• Individual practitioner authentication credentialing requirements, including requirements related to when individual practitioners use an electronic prescription application (i.e., a system) of an institutional practitioner (e.g., a hospital);
  • Requirements for creating an electronic controlled substances prescription;
  • Electronic prescribing signature requirements;
  • Electronic prescription transmission requirements;
  • Electronic prescription copying/duplication requirements; and
  • Archiving and record-keeping requirements.

The DEA provided that it balanced several considerations in issuing the Interim Final Rule:

Chief among these is DEA's obligation to ensure that the regulations minimize, to the greatest extent possible, the potential for diversion of controlled substances resulting from nonregistrants gaining access to electronic prescription applications and electronic prescriptions. At the same time, DEA has sought to streamline the rules to reduce the burden on registrants. Another of DEA's goals has been to provide flexibility in the rule so that as technologies and standards mature, registrants and application providers will be able to take advantage of advances without having to wait for a revision to the regulations.[3]

The DEA will be accepting public comments on or before June 1, 2010. Significantly, the DEA is soliciting specific comments for the following key issues:

  • Identity proofing (i.e., verifying that an individual is who an individual claims to be);
  • Access control (i.e., verifying that the authenticated individual has the authority to perform the requested operation);
  • Authentication (i.e., security measures used to verify an individual's authorization);
  • Biometric subsystems (i.e., products that recognize an individual based on a physiological or behavioral characteristic) and testing of those subsystems;
  • Internal audit trails for electronic prescribing applications (e.g., recording modifications, annotations, or deletions of an electronic controlled substance prescription and recording when a required element of the electronic prescribing system is modified); and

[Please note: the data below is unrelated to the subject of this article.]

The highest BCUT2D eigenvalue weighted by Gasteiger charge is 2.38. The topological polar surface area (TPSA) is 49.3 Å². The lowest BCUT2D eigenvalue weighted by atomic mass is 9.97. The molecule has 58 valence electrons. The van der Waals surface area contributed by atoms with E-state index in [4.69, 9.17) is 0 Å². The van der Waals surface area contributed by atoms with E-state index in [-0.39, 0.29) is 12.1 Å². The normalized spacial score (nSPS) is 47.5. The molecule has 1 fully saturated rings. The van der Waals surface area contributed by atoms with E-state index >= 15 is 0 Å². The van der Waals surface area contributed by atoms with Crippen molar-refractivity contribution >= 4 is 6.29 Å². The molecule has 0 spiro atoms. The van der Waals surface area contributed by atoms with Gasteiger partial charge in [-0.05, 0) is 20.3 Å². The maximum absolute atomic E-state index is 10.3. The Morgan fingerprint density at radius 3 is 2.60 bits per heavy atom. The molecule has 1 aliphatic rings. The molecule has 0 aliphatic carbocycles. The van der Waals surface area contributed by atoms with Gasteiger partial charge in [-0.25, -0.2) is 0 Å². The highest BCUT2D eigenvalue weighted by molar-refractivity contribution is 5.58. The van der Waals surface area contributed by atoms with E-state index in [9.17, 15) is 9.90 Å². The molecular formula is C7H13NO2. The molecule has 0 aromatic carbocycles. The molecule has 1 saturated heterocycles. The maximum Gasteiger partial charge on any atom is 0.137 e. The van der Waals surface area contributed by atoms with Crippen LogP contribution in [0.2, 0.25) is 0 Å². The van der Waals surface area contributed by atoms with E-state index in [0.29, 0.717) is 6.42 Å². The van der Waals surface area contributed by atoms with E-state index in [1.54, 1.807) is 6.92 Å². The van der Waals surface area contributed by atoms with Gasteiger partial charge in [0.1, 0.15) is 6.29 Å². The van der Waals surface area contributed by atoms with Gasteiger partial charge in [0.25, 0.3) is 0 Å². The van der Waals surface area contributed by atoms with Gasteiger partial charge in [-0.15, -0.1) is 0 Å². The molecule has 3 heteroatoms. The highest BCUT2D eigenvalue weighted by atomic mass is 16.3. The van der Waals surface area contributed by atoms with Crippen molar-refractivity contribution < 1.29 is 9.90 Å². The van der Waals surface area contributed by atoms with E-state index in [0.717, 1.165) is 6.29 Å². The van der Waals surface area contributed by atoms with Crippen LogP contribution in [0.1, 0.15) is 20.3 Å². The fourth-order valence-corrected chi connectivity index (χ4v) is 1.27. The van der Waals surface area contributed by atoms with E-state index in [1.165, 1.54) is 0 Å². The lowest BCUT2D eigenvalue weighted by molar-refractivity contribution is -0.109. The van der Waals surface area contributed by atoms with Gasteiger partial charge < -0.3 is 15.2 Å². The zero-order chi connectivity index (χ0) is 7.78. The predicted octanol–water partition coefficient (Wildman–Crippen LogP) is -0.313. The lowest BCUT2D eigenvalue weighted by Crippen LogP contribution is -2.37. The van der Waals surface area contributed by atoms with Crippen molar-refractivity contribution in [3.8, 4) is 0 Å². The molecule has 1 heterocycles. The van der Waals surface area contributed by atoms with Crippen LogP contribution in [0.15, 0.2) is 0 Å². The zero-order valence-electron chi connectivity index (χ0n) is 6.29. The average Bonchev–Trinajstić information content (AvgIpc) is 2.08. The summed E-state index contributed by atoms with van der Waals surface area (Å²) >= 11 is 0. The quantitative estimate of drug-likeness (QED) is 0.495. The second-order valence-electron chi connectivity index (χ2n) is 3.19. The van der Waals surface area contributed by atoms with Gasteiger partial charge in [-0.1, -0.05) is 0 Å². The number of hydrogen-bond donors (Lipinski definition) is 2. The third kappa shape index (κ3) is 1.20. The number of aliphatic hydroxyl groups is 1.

• Third-party auditors and certification organizations (e.g., those entities that will review electronic prescription systems).

Stakeholders should review this Interim Final Rule and consider filing comments. Such comments can be on the specific key issues cited by the DEA as well on any other issue of importance. Public comments are due June 1, 2010.

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This Client Alert was authored by Jason Caron, Ben Martin, and Dan Gottlieb. For additional information about the issues discussed in this Client Alert, please contact one of the authors or contributors or the Epstein Becker Green attorney who regularly handles your legal matters.

The Epstein Becker Green Client Alert is published by EBG's Health Care and Life Sciences practice to inform health care organizations of all types about significant new legal developments.

Lynn Shapiro Snyder, Esq.



[1] Access the Interim Final Rule and related guidance:

[2] Under the Congressional Review Act, major rules are subject to U.S. Government Accountability Office and Congressional review, and the effective date may change as a result of such reviews. In addition, the Congressional Review Act outlines a Congressional disapproval procedure. See 5 U.S.C. § 801.

[3] Electronic Prescriptions for Controlled Substances, 75 Fed. Reg. 16,236, 16,241-42 (March 31, 2010).